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Kitchen and Bath Remodeling – A Contractors Perspective
I’ve always loved the remodeling aspect of the business especially from the residential side. For the plumbing contractor that yearns for some creativity, Kitchen and Bath remodels are a dream come true. When I go into a customer’s home and they mention a kitchen or bath remodel I always tell them I can do it all. You might ask yourself “Why would a plumbing contractor do the entire project?” That includes, demo, electrical, carpentry, drywall, cabinets, flooring, countertops, painting, etc. You can call me type “A” but it is because I want to control the finished product. Maybe I have deep seeded trust issues but I don’t want to be involved with a project that goes bad when the plumbing I did was perfect. So I want to control how the electrical and drywall is done, I want to control how the job is staged and manned and I want to control how and when it is delivered to the customer and if you’re a premium plumbing contractor you should feel the same. Not all kitchen and bath remodeling projects are the same and neither are the bids. Over the years I’ve been able to gather a unique perspective on how contractors bid projects, how they win projects and how the consumer can be deceived and never even know it. Below are the things you should weigh when you get close to remodeling a kitchen or bath.
- LICENSED, BONDED AND INSURED – I’ve spoken about this in the past so I won’t go into detail here but if you don’t pick a contractor
that is all of the above you are exposing yourself and I don’t mean you’re wearing a trench coat and sitting on a park bench. Take it one step further, make sure all sub-contractors on the project are also bonded and insured. Some trades don’t need a license so that is situational. Bids can fluctuate greatly by the professionalism of the GC and their subs. I’m not telling you not to use the carpenter down the street that works for cash and does excellent work. But I am telling you that if that carpenter gets hurt in your house on your project they will most likely sue your homeowners insurance. Especially if it means feeding their family. Be aware of the subs on your job and weigh the possible outcome.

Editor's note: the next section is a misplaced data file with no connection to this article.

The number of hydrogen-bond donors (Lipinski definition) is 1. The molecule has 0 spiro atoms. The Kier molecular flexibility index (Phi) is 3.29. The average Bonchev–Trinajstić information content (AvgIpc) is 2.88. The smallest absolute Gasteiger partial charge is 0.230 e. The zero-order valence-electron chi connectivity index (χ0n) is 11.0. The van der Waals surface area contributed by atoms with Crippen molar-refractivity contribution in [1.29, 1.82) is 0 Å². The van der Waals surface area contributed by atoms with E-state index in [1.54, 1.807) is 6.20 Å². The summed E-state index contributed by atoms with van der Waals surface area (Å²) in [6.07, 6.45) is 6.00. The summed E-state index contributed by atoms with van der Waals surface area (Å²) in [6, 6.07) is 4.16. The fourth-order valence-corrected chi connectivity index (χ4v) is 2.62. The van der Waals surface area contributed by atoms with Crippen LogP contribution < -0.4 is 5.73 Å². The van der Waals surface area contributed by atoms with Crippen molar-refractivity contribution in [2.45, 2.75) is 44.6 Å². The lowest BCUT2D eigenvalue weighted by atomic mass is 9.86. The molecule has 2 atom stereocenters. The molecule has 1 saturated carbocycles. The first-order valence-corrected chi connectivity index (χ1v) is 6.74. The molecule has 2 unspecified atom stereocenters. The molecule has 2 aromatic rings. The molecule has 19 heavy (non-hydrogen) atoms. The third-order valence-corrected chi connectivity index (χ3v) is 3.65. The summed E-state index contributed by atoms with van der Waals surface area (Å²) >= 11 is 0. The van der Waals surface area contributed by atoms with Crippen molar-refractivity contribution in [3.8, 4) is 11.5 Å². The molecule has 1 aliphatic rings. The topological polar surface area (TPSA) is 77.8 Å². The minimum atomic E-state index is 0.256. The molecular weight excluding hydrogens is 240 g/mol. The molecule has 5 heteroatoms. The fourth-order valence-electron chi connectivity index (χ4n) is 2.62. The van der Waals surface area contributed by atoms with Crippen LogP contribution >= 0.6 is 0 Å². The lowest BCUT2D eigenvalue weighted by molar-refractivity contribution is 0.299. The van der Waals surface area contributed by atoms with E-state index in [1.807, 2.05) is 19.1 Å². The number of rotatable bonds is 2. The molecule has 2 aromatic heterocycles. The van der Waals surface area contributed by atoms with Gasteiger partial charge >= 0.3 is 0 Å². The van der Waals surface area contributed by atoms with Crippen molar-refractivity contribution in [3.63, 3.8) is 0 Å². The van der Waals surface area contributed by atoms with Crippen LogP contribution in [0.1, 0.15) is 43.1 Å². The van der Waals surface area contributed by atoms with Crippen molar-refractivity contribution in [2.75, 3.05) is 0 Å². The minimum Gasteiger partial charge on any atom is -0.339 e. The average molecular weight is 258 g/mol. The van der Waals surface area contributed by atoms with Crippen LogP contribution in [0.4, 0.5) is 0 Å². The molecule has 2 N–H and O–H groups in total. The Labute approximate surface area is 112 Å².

- SCOPE OF WORK – This may sound like common sense but you have no idea how many times I’ve been involved with a Kitchen or Bath remodel where I am 40% higher than my opponent I mean my competitor. For my own education I usually convince the homeowner to show me the competitors bid. I feel like maybe I can learn a few things. Almost 100% of the time my scope and the scope of the competitor are very different. Scope of work encompasses many things but for the sake of this segment it will consist of the extent of the remodel. For instance, a kitchen is being done along with work in a connected family room, the family wants the brick fireplace covered over to make it look like the new cabinets that are going in the kitchen. The cheap contractor has drywall with some crown and a wooden mantle and my bid has the fireplace covered in durarock and has the custom cabinet maker constructing a custom crown base shoe and top crown with posts all finished exactly like the cabinets and I have a marble fireplace ledge. Suffice to say we have a different scope of work. That is just one example of many that can happen.
- QUALITY OF MATERIAL – There are times where a contractor will try to sneak something in because they know the homeowner doesn’t